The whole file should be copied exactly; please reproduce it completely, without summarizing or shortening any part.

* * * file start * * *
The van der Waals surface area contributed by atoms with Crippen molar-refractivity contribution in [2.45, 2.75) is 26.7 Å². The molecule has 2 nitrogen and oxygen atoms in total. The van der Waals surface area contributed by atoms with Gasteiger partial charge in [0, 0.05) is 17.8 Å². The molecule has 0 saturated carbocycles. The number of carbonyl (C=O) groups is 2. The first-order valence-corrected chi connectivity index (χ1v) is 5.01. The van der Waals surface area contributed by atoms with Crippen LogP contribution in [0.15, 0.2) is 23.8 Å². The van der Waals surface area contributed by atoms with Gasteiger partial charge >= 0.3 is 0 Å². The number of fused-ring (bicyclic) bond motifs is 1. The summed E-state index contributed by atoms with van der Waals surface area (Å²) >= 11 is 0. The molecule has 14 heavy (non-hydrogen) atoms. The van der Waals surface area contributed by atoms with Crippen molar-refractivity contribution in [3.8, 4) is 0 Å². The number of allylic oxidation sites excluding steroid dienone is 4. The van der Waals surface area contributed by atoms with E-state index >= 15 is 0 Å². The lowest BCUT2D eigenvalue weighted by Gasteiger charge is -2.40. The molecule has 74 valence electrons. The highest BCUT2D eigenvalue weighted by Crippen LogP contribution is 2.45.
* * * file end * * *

The van der Waals surface area contributed by atoms with Crippen molar-refractivity contribution in [2.45, 2.75) is 26.7 Å². The molecule has 2 nitrogen and oxygen atoms in total. The van der Waals surface area contributed by atoms with Gasteiger partial charge in [0, 0.05) is 17.8 Å². The molecule has 0 saturated carbocycles. The number of carbonyl (C=O) groups is 2. The first-order valence-corrected chi connectivity index (χ1v) is 5.01. The van der Waals surface area contributed by atoms with Crippen LogP contribution in [0.15, 0.2) is 23.8 Å². The van der Waals surface area contributed by atoms with Gasteiger partial charge >= 0.3 is 0 Å². The number of fused-ring (bicyclic) bond motifs is 1. The summed E-state index contributed by atoms with van der Waals surface area (Å²) >= 11 is 0. The molecule has 14 heavy (non-hydrogen) atoms. The van der Waals surface area contributed by atoms with Crippen molar-refractivity contribution in [3.8, 4) is 0 Å². The number of allylic oxidation sites excluding steroid dienone is 4. The van der Waals surface area contributed by atoms with E-state index >= 15 is 0 Å². The lowest BCUT2D eigenvalue weighted by Gasteiger charge is -2.40. The molecule has 74 valence electrons. The highest BCUT2D eigenvalue weighted by Crippen LogP contribution is 2.45.